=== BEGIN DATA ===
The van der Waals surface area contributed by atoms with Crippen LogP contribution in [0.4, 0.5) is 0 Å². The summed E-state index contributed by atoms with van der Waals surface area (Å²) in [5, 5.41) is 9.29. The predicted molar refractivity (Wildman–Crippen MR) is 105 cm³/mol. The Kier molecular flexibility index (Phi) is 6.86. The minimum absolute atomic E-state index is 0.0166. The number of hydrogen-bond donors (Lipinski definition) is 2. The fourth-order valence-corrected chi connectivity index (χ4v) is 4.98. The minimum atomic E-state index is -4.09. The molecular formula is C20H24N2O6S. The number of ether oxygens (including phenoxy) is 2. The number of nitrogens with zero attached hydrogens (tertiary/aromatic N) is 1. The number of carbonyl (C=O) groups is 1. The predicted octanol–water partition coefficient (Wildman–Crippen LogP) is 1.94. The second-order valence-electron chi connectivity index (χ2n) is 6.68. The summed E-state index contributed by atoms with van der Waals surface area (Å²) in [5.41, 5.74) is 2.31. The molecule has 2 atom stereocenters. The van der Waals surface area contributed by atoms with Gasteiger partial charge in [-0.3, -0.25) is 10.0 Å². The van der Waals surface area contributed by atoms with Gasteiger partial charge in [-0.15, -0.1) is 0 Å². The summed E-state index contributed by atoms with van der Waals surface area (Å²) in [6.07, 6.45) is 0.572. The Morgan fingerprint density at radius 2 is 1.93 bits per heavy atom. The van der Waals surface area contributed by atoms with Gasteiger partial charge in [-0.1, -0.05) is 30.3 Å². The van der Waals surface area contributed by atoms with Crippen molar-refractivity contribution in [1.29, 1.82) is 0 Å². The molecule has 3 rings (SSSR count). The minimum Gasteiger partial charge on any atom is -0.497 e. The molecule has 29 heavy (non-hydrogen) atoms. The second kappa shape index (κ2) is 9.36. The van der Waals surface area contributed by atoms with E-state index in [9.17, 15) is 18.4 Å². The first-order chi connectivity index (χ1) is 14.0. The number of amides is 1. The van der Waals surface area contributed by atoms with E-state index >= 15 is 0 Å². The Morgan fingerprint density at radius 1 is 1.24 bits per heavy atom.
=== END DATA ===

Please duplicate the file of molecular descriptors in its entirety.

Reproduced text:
The van der Waals surface area contributed by atoms with Crippen LogP contribution in [0.4, 0.5) is 0 Å². The summed E-state index contributed by atoms with van der Waals surface area (Å²) in [5, 5.41) is 9.29. The predicted molar refractivity (Wildman–Crippen MR) is 105 cm³/mol. The Kier molecular flexibility index (Phi) is 6.86. The minimum absolute atomic E-state index is 0.0166. The number of hydrogen-bond donors (Lipinski definition) is 2. The fourth-order valence-corrected chi connectivity index (χ4v) is 4.98. The minimum atomic E-state index is -4.09. The molecular formula is C20H24N2O6S. The number of ether oxygens (including phenoxy) is 2. The number of nitrogens with zero attached hydrogens (tertiary/aromatic N) is 1. The number of carbonyl (C=O) groups is 1. The predicted octanol–water partition coefficient (Wildman–Crippen LogP) is 1.94. The second-order valence-electron chi connectivity index (χ2n) is 6.68. The summed E-state index contributed by atoms with van der Waals surface area (Å²) in [5.41, 5.74) is 2.31. The molecule has 2 atom stereocenters. The van der Waals surface area contributed by atoms with Gasteiger partial charge in [-0.3, -0.25) is 10.0 Å². The van der Waals surface area contributed by atoms with Gasteiger partial charge in [-0.15, -0.1) is 0 Å². The summed E-state index contributed by atoms with van der Waals surface area (Å²) in [6.07, 6.45) is 0.572. The Morgan fingerprint density at radius 2 is 1.93 bits per heavy atom. The van der Waals surface area contributed by atoms with Gasteiger partial charge in [-0.1, -0.05) is 30.3 Å². The van der Waals surface area contributed by atoms with Crippen molar-refractivity contribution in [1.29, 1.82) is 0 Å². The molecule has 3 rings (SSSR count). The minimum Gasteiger partial charge on any atom is -0.497 e. The molecule has 29 heavy (non-hydrogen) atoms. The second kappa shape index (κ2) is 9.36. The van der Waals surface area contributed by atoms with E-state index in [9.17, 15) is 18.4 Å². The first-order chi connectivity index (χ1) is 14.0. The number of amides is 1. The van der Waals surface area contributed by atoms with E-state index >= 15 is 0 Å². The Morgan fingerprint density at radius 1 is 1.24 bits per heavy atom.